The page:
Sophomore Jasmine Ferguson, 16, center, and her classmates work during Global 10, or world history, class.

Teachers in a US military town are drawing straight lines from their classrooms to a war zone 4,500 miles away

Updated 4:01 AM ET, Sat March 19, 2022

Watertown, New York (CNN)It was not quite 8 a.m. and Ambur Misercola's first-period history class was still shaking off slumber as she told them of a woman detained in Moscow's Pushkin Square -- not unlike the historic Public Square a short drive north that anchors this American military town.

Yulia Zhivtsova's crime, as it were, was taking two Harry Potter books to the square on the first day of Russia's invasion of Ukraine -- one from the Ravenclaw House edition and one from the Hufflepuff version. As most young people know, the color for Ravenclaw is blue and for Hufflepuff, yellow. The book covers correlate. Thus, as Zhivtsova sat beneath a lamppost reading, the green patina likeness of poet Alexander Pushkin watching over her, she appeared to hold a Ukrainian flag.
"But she's just reading Harry Potter, right?" Misercola asked her students. "Those are kind of interesting forms of protest that they can still get in trouble for."
Over the next two days, Misercola would continue to challenge her students to think critically about the crisis, assigning projects centered on Russia's invasion of Ukraine, with world history students examining media influence and economics pupils looking at the effects on markets.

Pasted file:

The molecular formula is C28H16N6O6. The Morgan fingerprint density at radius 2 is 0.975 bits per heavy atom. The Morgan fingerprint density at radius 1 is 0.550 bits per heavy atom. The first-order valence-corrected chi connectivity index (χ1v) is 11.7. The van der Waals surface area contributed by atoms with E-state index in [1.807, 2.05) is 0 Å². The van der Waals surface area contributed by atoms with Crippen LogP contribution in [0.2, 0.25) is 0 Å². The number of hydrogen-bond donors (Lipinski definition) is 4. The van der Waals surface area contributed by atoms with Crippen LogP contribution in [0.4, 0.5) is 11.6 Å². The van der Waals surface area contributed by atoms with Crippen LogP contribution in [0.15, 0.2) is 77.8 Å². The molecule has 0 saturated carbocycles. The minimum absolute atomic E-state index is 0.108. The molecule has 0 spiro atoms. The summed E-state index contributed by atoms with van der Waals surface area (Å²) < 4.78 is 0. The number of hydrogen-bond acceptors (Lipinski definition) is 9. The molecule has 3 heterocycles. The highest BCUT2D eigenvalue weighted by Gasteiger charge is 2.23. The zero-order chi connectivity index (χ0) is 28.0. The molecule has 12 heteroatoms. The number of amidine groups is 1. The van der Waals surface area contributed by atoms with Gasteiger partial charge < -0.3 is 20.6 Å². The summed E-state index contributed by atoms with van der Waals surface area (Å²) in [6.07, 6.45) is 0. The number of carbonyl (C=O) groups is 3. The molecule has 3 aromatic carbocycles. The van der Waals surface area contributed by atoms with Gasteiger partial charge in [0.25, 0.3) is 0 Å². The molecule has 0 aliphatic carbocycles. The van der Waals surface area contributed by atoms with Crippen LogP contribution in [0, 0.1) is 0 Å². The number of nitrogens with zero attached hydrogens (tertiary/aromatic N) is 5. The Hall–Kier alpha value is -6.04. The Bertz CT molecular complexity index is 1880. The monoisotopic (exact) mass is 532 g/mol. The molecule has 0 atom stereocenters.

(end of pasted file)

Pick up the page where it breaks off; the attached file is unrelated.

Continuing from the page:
For some, it's a straight line from the war zone 4,500 miles away to their classroom. While about 50 of the more than 1,000 students at Watertown High School have a parent in the armed forces, most of them stationed at nearby Fort Drum, others have friends and relatives in the Army. That's not counting the children of veterans and military contractors.
Fears of loved ones being deployed had been largely allayed by the time Russia's incursion entered its third week in mid-March, but concern lingered. Familiar with the former USSR and NATO expansion, students worried about Vladimir Putin's unpredictable nature and World War III.
The Pobletes (from left, Inee, Jennizor, Jeric and Grace) are among dozens of Fort Drum families at Watertown High.